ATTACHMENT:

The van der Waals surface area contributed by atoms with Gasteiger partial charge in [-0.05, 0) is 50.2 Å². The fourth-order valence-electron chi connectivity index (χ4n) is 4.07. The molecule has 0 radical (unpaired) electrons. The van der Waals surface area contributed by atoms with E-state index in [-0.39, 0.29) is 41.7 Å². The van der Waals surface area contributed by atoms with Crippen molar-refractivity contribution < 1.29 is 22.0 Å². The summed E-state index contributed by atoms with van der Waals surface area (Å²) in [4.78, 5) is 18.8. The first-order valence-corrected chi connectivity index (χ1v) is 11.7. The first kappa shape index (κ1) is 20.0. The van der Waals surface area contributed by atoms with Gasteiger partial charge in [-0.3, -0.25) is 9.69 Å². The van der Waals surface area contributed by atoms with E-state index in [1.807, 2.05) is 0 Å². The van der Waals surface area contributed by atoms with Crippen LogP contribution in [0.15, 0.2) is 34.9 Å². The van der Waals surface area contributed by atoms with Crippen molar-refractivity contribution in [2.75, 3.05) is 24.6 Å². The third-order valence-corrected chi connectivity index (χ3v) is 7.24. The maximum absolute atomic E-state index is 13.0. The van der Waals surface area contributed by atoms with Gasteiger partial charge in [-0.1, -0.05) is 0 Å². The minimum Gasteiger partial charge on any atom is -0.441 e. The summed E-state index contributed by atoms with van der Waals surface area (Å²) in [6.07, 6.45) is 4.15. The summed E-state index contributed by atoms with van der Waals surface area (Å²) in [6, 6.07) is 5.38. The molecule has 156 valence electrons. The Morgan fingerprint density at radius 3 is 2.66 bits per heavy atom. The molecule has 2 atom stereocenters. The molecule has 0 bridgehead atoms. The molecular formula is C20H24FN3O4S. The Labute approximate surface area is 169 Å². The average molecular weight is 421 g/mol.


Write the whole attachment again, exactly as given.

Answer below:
The van der Waals surface area contributed by atoms with Gasteiger partial charge in [-0.05, 0) is 50.2 Å². The fourth-order valence-electron chi connectivity index (χ4n) is 4.07. The molecule has 0 radical (unpaired) electrons. The van der Waals surface area contributed by atoms with E-state index in [-0.39, 0.29) is 41.7 Å². The van der Waals surface area contributed by atoms with Crippen molar-refractivity contribution < 1.29 is 22.0 Å². The summed E-state index contributed by atoms with van der Waals surface area (Å²) in [4.78, 5) is 18.8. The first-order valence-corrected chi connectivity index (χ1v) is 11.7. The first kappa shape index (κ1) is 20.0. The van der Waals surface area contributed by atoms with Gasteiger partial charge in [-0.3, -0.25) is 9.69 Å². The van der Waals surface area contributed by atoms with E-state index in [1.807, 2.05) is 0 Å². The van der Waals surface area contributed by atoms with Crippen LogP contribution in [0.15, 0.2) is 34.9 Å². The van der Waals surface area contributed by atoms with Crippen molar-refractivity contribution in [2.75, 3.05) is 24.6 Å². The third-order valence-corrected chi connectivity index (χ3v) is 7.24. The maximum absolute atomic E-state index is 13.0. The van der Waals surface area contributed by atoms with Gasteiger partial charge in [-0.1, -0.05) is 0 Å². The minimum Gasteiger partial charge on any atom is -0.441 e. The summed E-state index contributed by atoms with van der Waals surface area (Å²) in [6.07, 6.45) is 4.15. The summed E-state index contributed by atoms with van der Waals surface area (Å²) in [6, 6.07) is 5.38. The molecule has 156 valence electrons. The Morgan fingerprint density at radius 3 is 2.66 bits per heavy atom. The molecule has 2 atom stereocenters. The molecule has 0 bridgehead atoms. The molecular formula is C20H24FN3O4S. The Labute approximate surface area is 169 Å². The average molecular weight is 421 g/mol.